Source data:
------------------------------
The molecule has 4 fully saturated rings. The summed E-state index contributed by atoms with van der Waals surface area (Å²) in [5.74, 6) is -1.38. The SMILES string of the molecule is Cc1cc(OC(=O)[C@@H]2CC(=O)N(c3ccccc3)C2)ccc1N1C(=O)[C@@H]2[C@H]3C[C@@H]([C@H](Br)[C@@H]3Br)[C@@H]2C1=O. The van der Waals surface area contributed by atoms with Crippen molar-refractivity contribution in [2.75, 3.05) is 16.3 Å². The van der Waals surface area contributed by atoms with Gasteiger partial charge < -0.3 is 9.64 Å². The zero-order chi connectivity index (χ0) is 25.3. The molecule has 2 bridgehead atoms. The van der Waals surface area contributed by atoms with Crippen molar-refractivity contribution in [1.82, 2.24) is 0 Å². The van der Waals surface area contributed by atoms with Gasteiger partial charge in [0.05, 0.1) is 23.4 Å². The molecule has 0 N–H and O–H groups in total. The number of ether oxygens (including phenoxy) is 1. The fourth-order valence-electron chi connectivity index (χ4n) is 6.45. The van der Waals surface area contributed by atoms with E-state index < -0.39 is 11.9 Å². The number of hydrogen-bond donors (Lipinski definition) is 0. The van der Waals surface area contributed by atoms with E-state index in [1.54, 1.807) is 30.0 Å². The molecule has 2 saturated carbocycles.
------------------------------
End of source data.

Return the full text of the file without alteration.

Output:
The molecule has 4 fully saturated rings. The summed E-state index contributed by atoms with van der Waals surface area (Å²) in [5.74, 6) is -1.38. The SMILES string of the molecule is Cc1cc(OC(=O)[C@@H]2CC(=O)N(c3ccccc3)C2)ccc1N1C(=O)[C@@H]2[C@H]3C[C@@H]([C@H](Br)[C@@H]3Br)[C@@H]2C1=O. The van der Waals surface area contributed by atoms with Crippen molar-refractivity contribution in [2.75, 3.05) is 16.3 Å². The van der Waals surface area contributed by atoms with Gasteiger partial charge < -0.3 is 9.64 Å². The zero-order chi connectivity index (χ0) is 25.3. The molecule has 2 bridgehead atoms. The van der Waals surface area contributed by atoms with Crippen molar-refractivity contribution in [1.82, 2.24) is 0 Å². The van der Waals surface area contributed by atoms with Gasteiger partial charge in [0.05, 0.1) is 23.4 Å². The molecule has 0 N–H and O–H groups in total. The number of ether oxygens (including phenoxy) is 1. The fourth-order valence-electron chi connectivity index (χ4n) is 6.45. The van der Waals surface area contributed by atoms with E-state index < -0.39 is 11.9 Å². The number of hydrogen-bond donors (Lipinski definition) is 0. The van der Waals surface area contributed by atoms with E-state index in [1.54, 1.807) is 30.0 Å². The molecule has 2 saturated carbocycles.